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Throughout the economic turmoil of recent years, we’ve been inundated with news about companies laying-off employees in well-meaning attempts to quell red ink and save the company, or worse, closing. With the lingering specter of lost jobs and shuttered buildings, business/plant closings can have a profound negative impact on lives and communities. Whereas layoffs can be temporary, shutting down operations is very often final. However, there is an alternative to consider before the doors are locked, an alternative the takes advantage of the knowledge, experience and expertise of the employees: employee ownership or Employee Stock Ownership Plans (ESOP).
Employee ownership has an excellent track record of success. It can improve competitiveness and productivity, and over the years has played an integral role in the free enterprise system. Those who have experienced first-hand the power of employee ownership know the economic growth, employee well-being and dignity, and success it can infuse into a business enterprise. It is not magic – although you may question that at times -- and it does not guarantee success or prevent or cure business problems, but experience and research shows that employee owners have a more positive attitude about their company, their job, and their responsibilities.
Fundamentally, employee owners are more accountable for their job performance – as well as their fellow workers’ job performance – simply because they have a common stake in the success of their company. It’s a simple formula: if employees perform extraordinarily well, company performance is more likely to be extraordinary, and that translates into high stock value for the employees. It’s been said ownership is a powerful incentive for ordinary people to do extraordinary things. There is a lot of evidence to support that contention.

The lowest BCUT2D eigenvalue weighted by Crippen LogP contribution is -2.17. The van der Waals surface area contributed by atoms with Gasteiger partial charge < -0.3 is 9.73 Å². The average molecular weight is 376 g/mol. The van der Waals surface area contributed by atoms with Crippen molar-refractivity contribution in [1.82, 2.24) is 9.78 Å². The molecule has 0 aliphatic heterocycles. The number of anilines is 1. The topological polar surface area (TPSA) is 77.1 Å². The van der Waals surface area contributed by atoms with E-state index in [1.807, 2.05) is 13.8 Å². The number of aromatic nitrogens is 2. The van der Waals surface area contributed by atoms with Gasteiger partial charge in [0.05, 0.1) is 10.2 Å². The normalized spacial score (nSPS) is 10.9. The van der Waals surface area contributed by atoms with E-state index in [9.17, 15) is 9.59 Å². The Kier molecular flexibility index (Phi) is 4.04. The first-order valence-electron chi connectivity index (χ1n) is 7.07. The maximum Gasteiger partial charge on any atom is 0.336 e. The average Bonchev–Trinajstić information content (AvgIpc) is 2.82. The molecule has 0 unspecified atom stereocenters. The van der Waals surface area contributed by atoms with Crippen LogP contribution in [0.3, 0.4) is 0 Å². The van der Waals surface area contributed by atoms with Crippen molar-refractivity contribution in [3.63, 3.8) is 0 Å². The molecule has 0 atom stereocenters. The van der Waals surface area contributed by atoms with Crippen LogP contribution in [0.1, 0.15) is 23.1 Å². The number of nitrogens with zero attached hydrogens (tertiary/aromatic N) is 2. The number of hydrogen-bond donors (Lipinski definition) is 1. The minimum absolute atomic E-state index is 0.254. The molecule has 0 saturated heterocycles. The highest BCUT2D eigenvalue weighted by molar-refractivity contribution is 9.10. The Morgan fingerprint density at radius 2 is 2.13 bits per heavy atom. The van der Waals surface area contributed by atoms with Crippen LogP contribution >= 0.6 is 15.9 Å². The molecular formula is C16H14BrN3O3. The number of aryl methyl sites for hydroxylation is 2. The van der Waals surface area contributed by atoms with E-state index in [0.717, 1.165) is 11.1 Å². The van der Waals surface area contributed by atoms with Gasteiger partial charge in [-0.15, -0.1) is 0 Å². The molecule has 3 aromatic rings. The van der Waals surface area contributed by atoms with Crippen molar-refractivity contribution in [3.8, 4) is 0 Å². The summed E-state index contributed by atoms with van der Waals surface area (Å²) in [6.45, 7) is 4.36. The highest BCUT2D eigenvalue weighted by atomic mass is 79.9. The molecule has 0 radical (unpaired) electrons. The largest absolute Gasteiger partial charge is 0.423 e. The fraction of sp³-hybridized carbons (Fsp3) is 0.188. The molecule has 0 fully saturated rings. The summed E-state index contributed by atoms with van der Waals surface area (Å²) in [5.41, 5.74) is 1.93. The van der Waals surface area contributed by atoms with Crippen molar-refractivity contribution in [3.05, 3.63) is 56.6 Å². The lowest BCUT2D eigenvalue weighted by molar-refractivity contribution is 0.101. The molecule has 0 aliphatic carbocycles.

But not everyone is aware of this power. Even some employee-owned companies have not realized their full potential. This is not a matter of employees just owning stock but rather employee ownership at work. Stockholders alone do not build companies – employees build companies and employee-owners can build great companies.
The Role of Rapid Response in Facilitating the Establishment of an ESOP
Rapid Response practitioners can play a valuable role in the ESOP process by:
While ESOPs are not an everyday occurrence they are a viable alternative to business/plant closings and something to keep in the Rapid Response toolkit.
For Your Information:
According to the ESOP Association (firstname.lastname@example.org), total assets owned by U.S. Employee Stock Ownership Plans (ESOPs) was estimated to be $800 billion at the end of 2006.
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